While I agree with the basic energy analysis of Ken Frye I want to point out a few things in defense of the X Prize People's method (MPGe). I believe that they went to the Plug-to-wheel standard because they wanted to give "new" technology (electric cars) a break because they have several things on their side:
1- The technology effort is young and there may be some leaps in efficiency yet to be unearther in the long sequence of energy losses encounterd between making electricity and driving a car with it.
2- If using otherwise wasted night time electricity then there is a true gain.
3- There are certain applications in which moving the pollution out of an area may be an advantage.
4- As previously pointed out electric cars have this moving efficiency curve that does make them potential winners in some very narrow circumstances mostly linked to short drivecycles (and therefore light battery loads).
There may be other issues.
Thus because of this variable goal no matter what you do you never get it right for all circumstances.
The X Prize people are using in their competition the wells to wheels pollution standard. Few people realize it but it is that standard which will limit the amount of electricity used by the competitors. Thus even the electric car that "gets 150 mpg" may well not be able to use the "Gallon" implied here because with full use of the electricity equivalent gallon they fail the emissions requirement.
The truth is this is very complex and difficult. In the end I do agree that the standard in the end shoud be wells to wheels because we live on a planet that has a limited number of potential stored BTUs available and all those BTUs have environmental consequences - if used. Thus the only real step forward is to reduce the actual energy used (in BTUs at the well) counted from the source. It is too bad that so many people do not take the time to understand these circumstances (I mean professionals in industry and government) and just go and build another device (like Fisker) which gives in the end no real benefit but is just another "toy".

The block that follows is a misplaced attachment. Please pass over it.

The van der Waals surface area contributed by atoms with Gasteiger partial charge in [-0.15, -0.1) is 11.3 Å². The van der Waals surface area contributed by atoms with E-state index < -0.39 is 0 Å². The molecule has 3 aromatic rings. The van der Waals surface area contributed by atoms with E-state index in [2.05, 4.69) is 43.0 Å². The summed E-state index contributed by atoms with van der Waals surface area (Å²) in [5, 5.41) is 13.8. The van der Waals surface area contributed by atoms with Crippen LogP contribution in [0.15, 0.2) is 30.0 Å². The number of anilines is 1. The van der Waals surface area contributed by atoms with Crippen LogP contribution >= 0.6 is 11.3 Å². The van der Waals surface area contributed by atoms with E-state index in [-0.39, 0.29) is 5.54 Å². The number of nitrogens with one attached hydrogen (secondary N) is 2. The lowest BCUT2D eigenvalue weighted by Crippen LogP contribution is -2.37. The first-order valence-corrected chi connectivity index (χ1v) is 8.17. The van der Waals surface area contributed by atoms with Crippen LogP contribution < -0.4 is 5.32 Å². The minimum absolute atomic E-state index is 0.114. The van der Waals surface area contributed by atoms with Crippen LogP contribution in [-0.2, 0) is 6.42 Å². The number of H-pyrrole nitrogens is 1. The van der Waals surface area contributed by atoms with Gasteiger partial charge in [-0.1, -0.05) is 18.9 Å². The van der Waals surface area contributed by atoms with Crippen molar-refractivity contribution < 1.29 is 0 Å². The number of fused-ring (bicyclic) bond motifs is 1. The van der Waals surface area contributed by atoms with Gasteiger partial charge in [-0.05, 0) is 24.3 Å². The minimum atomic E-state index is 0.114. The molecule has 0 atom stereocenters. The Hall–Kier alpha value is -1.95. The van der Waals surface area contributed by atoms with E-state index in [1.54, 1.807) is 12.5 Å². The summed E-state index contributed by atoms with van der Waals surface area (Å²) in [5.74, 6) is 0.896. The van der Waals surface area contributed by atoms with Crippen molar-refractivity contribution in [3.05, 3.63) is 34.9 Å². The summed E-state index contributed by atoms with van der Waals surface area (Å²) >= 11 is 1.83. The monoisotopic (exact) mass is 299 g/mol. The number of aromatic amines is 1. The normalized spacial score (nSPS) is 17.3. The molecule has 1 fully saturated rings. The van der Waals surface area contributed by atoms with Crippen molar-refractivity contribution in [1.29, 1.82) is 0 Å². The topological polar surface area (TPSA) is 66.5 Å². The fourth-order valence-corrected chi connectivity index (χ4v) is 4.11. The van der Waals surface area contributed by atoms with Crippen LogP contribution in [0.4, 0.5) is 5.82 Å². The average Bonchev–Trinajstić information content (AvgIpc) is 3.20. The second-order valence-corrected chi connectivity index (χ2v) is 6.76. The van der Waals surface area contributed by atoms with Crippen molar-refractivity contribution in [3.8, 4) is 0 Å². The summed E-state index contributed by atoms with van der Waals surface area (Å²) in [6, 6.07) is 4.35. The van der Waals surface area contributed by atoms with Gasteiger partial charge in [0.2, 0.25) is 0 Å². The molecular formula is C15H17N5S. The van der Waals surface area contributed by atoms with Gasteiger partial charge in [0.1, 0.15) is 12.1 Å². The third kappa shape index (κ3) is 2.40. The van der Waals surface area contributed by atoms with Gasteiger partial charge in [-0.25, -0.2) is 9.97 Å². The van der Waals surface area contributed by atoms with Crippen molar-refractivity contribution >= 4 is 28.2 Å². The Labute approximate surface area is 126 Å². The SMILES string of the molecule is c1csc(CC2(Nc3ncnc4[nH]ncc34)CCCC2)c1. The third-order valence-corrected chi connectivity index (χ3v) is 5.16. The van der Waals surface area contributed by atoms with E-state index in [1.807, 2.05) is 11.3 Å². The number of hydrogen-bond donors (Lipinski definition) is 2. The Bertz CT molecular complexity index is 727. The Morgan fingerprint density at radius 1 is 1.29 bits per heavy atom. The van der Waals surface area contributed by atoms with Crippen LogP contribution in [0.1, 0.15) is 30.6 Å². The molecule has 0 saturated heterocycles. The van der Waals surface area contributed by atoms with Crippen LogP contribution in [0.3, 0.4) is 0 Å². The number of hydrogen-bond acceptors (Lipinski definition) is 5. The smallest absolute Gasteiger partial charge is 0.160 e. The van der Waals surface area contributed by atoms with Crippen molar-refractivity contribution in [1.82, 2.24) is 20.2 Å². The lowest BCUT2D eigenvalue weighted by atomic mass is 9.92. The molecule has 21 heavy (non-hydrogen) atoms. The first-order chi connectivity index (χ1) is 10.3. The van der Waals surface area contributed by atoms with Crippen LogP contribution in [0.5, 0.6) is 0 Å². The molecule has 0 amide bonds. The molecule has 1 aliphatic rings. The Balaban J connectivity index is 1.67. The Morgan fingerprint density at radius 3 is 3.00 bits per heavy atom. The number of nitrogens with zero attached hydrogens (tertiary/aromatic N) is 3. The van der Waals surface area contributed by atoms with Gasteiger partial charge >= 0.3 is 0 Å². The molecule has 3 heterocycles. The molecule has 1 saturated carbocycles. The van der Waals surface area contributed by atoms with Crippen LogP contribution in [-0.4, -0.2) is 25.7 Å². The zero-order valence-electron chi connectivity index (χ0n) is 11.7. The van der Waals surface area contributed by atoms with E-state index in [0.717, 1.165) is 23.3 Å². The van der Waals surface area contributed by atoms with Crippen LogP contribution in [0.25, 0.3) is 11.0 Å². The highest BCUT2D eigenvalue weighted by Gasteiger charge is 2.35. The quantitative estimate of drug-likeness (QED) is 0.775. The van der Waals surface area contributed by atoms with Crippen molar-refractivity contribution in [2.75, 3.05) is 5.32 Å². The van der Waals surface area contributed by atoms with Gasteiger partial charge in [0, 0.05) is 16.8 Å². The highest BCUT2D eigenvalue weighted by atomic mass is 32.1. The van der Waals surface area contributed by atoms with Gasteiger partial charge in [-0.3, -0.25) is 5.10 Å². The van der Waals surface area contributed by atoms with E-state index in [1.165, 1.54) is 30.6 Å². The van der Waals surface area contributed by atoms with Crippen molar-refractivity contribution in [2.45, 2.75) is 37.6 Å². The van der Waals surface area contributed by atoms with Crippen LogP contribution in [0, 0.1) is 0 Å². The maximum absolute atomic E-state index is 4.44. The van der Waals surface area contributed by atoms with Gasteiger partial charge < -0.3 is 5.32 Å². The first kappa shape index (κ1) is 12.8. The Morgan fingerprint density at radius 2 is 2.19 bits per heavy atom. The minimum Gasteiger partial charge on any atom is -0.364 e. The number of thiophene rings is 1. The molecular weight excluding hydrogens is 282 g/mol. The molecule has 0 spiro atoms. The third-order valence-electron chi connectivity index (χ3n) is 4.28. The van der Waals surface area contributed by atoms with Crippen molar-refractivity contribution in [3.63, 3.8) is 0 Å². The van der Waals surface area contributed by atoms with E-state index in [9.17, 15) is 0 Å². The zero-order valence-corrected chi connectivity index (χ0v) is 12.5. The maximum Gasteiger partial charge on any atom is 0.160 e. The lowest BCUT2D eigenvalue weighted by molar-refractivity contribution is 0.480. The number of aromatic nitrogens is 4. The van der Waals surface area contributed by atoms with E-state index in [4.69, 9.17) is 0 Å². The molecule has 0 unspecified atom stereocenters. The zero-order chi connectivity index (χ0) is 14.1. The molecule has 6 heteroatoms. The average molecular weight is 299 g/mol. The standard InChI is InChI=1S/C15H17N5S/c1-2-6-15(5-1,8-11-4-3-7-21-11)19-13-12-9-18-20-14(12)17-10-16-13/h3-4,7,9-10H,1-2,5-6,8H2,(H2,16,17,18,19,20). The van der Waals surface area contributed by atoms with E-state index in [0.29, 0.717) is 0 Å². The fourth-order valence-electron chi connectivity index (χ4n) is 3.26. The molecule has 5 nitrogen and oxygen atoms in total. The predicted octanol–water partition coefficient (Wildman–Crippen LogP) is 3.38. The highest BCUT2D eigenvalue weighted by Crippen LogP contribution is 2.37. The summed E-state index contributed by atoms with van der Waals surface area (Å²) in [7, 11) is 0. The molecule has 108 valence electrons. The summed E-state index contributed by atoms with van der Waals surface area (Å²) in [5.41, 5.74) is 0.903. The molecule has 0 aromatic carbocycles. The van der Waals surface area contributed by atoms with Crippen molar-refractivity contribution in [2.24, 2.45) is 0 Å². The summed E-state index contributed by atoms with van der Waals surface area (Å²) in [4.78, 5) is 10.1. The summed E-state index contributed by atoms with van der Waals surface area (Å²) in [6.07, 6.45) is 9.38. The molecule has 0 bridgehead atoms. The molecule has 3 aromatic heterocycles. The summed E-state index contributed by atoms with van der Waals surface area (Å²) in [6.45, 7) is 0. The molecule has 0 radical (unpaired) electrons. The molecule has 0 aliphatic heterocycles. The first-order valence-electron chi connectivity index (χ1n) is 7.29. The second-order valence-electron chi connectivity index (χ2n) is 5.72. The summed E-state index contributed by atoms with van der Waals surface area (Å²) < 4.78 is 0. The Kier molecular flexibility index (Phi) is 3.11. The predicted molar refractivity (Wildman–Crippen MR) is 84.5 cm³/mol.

I do not mind the toy. I do mind the false green claim and the fact that so many people follow these claims and make decisions based on them. The X Prize is right in focusing the attention of many people in more detail and they will be a major contributor to true science when they will debunk some of the previously stated mileage claims. In this environment of smoke and mirrors someone introducing another set of numbers may well do much good if, for no other reason, than to make people to start to think. All the numbers just do not add up.
The other thing the X prize is doing is to debunk the idea that there are no other options. We tend to sleepwalk and we tend to believe our leader. In this process we may loose precious time believing those in charge have the matter in control with the (now dead) coming of the hydrogen economy (George Bush) or the coming Electric car (the present story). The truth is Presidents are really busy and we as citizens must use out heads. This is where the X Prize shines. It takes the focus from a few influential firms and gives a platform for many others. Thank you Our grandchildren's lives may well depend on this discussion.